20 April, 2018 20 April, 2018

Plans to Expand Protected Areas Stalled

Progress made towards enlarging South Africa’s protected ocean reserve network have suddenly come to a standstill. The reason being alleged pressure from oil, gas and extractive mining sector according to Karen Sack from Ocean Unite (former University of Cape Town international environmental law graduate)

In 2013, Sack was a coauthor on a scientific report pleading to the United Nations to establish a new Department for Oceans as well as an Interpol-style navy that could attempt to police the world’s oceans. Sack fears that efforts to fast-track the expansion plans geared toward Marine Protected Areas (MPA) off our coast have come to a halt. As it stands a measly 0.4% of SA’s Exclusive Economic Zone (EEZ) are legally protected. Four years ago our government announced plans to grow our network of MPA’s to 5% by 2016 and then further increasing it to a total of 10% by 2020. 

“Unfortunately, this process has stalled with stakeholders raising concerns that this hiatus is owing to undue influence from the extractive mining sector which is seen as one of the main drivers for unlocking South Africa’s Ocean Economy,” said Sack.

Alright so here’s the kicker, the Department of Energy has placed 98% of South Africa’s EEZ  open for oil and gas exploration as well as production rights. Remember the phosphate extraction seabed minerals article? Yeah, this relates to that.

“Encouragingly, the drive to achieve a 10% (and more) MPA target appears well supported at the most senior levels in Department of Environmental Affairs and aligns with South Africa’s National Development Plan outcomes and international commitments at the United Nations. South Africa has recently assumed the role of Chair of the Indian Ocean Rim Association (IORA) and there is a timely opportunity for South Africa to lead the way to establish MPA expansion as a key blue economy ocean governance goal within the African region. Marine parks are about more than just a haven for the species that live in them. These national parks at sea are critical climate change fighting tools and help support food security. The ocean is a massive carbon sink and science is now demonstrating that marine reserves slow the effects of climate change, rebuild biodiversity, and help build resilience. Governments can affirm their international commitments to combating climate change, securing jobs and food through the creation of marine reserves,” Sack said in a statement.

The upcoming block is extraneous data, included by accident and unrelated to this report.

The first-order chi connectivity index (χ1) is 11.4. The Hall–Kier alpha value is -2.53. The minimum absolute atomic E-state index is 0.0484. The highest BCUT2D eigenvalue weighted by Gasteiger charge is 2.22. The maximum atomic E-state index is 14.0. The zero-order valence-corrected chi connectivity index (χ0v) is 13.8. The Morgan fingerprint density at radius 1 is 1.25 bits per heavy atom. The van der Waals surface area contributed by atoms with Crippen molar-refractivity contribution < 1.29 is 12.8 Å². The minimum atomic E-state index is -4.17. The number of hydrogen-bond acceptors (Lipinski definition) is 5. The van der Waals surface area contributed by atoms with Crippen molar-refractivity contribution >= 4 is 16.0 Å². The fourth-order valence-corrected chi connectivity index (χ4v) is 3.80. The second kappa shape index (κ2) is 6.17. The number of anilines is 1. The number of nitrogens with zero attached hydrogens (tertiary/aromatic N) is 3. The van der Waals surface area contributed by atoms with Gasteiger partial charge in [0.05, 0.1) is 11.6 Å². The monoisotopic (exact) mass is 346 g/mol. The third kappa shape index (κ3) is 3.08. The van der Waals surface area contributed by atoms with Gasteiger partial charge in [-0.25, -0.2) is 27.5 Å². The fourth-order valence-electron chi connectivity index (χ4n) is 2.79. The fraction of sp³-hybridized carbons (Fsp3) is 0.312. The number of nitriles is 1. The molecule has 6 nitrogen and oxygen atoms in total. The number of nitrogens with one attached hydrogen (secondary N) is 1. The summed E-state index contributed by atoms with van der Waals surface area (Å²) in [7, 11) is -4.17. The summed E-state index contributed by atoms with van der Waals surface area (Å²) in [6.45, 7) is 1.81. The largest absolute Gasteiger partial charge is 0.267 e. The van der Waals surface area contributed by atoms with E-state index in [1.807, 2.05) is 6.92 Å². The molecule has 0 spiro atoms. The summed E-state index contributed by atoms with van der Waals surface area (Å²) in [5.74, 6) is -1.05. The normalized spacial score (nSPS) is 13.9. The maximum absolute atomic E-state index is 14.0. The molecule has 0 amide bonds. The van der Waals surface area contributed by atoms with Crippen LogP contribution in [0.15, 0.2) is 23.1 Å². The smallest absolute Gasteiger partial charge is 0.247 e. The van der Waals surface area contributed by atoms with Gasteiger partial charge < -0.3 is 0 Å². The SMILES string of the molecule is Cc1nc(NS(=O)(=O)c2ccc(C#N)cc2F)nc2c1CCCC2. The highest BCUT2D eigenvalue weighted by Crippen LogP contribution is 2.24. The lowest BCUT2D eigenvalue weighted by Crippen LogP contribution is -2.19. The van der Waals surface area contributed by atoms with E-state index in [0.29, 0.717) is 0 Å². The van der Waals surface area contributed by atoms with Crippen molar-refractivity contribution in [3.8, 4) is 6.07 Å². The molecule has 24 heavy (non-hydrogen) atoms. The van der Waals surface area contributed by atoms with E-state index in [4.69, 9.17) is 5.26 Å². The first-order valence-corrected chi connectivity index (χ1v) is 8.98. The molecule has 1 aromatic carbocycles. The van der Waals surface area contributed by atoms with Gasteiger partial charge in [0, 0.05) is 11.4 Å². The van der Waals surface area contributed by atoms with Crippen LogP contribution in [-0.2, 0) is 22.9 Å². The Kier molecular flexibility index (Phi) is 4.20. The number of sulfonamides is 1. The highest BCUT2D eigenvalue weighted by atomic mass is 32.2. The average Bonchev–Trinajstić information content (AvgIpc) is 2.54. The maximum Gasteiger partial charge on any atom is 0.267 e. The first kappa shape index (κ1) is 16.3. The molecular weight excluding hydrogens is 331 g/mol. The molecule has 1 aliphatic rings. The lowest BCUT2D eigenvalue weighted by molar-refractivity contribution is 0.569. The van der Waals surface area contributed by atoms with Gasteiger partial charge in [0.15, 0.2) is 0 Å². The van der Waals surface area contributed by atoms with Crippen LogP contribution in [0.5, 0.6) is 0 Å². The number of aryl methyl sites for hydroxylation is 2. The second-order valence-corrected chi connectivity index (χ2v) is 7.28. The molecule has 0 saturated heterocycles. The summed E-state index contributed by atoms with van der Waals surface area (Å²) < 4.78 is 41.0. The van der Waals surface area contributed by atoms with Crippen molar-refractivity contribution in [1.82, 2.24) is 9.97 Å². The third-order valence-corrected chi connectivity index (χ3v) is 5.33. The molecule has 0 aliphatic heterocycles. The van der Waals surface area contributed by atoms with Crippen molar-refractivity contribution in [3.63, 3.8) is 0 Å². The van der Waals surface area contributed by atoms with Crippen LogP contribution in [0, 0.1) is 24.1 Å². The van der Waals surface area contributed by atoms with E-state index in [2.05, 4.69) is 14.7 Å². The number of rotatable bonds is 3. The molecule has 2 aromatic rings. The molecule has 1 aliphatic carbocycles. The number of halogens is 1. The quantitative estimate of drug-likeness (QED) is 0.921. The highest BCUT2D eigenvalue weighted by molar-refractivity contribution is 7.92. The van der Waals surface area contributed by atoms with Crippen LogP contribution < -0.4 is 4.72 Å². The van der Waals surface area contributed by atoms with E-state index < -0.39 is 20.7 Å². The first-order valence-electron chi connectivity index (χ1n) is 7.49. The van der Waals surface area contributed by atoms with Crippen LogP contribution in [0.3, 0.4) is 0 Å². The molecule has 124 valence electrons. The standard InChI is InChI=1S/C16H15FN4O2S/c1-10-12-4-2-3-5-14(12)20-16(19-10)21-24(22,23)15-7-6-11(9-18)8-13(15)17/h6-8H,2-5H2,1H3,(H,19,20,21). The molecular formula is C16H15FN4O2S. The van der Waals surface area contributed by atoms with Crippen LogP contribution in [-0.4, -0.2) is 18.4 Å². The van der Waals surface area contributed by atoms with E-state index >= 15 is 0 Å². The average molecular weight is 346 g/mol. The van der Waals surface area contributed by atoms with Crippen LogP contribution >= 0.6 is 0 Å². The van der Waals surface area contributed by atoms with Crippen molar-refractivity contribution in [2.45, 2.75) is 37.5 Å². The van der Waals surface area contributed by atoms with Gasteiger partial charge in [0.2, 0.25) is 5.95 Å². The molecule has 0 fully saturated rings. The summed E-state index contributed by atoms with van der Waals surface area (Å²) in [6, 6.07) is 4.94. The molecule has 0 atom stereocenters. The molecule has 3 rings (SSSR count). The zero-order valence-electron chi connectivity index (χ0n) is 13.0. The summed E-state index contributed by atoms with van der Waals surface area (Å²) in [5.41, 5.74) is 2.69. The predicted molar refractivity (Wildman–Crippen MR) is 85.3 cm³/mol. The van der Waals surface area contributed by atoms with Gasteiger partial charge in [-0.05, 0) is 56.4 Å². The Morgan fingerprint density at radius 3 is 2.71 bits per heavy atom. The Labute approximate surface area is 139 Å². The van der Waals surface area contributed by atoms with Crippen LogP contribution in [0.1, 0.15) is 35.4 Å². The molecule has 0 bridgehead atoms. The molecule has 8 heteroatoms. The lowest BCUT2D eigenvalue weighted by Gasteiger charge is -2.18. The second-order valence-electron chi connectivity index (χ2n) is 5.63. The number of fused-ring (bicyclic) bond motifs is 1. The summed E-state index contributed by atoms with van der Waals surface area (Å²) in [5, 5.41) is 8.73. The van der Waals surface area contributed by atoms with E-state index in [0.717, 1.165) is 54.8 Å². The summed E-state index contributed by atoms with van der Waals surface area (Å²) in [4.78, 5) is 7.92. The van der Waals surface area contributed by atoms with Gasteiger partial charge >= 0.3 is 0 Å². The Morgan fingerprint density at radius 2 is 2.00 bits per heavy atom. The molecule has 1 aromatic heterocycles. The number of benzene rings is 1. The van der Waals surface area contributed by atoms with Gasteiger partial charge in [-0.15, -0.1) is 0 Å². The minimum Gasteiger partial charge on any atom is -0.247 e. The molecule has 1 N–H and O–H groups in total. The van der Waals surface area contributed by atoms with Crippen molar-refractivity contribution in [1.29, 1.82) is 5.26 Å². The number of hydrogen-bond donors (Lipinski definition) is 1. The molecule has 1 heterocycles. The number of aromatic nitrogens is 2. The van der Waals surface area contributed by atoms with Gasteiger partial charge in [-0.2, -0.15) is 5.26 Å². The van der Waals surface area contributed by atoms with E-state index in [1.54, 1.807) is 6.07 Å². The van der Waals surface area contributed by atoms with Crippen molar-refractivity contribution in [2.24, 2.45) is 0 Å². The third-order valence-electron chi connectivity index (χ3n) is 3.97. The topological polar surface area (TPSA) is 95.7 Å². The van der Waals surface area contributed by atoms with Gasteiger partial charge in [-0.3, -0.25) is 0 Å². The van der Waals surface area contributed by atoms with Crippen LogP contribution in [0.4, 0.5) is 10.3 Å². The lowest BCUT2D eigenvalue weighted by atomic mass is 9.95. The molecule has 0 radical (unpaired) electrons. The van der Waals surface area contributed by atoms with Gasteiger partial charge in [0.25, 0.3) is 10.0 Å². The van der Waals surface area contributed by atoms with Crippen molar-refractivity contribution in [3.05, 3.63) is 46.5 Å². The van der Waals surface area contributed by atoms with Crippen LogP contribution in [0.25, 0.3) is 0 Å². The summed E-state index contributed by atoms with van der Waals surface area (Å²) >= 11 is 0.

Photographer: Lucia Pinto Source: Shot Bru

The Department of Energy has not responded to requests for comment on Sack’s claims about “undue influence” from mining interests. In the grand scheme of things South African marine protection strategies currently rank poorly compared to other nations.

“When South Africa’s current Marine Protected Areas (MPAs) were surveyed alongside 39 developed countries they ranked 34th out of 40, with 0.4% current marine protection, compared to an average of 11.2% for the other countries. When South Africa was surveyed together with 129 developing countries it ranked 90th out of 130 – an average of 5.8% compared to South Africa’s measly 0.4%,” said Dr Harris, who now heads the WildOceans programme of the Wildlands Conservation Trust.

0.4%, I’m sure we can all agree, is hopelessly inadequate to foster sustainable solutions and benefits to the countries growing ocean economy. This being said South Africa has committed to meet the global standard of 10% marine protection in the next 2 years. Protecting a mere 5%  would create benefits to fisheries, including protection of nursery and spawning areas, resource recovery and the management of essential habitat. 

If we compare our efforts with that of other developing nations SA gets put to shame in light of their much more ambitious MPA targets over the past year. For example, Brazil aims to create four new MPAs covering an area larger than 900,000 km2 – that equates to a surface area larger than France, England, Belgium, Netherlands and Switzerland combined.

Last year Mexico announced it would protect nearly 92,000 km2 of their EEZ against resource extraction and fishing, Chile climbing onboard this environmental train announced plans to safeguard over 1 million km2– that’s about 40% of its waters. These efforts to protect certain areas aims to build resilience as well as revitalise the abundance and diversity of marine fish stocks.

South Africa currently has a network of 24 coastal MPAs, covering only 0.4% of the continental EEZ, and one sub-Antarctic MPA (Marion/Prince Edward Islands).

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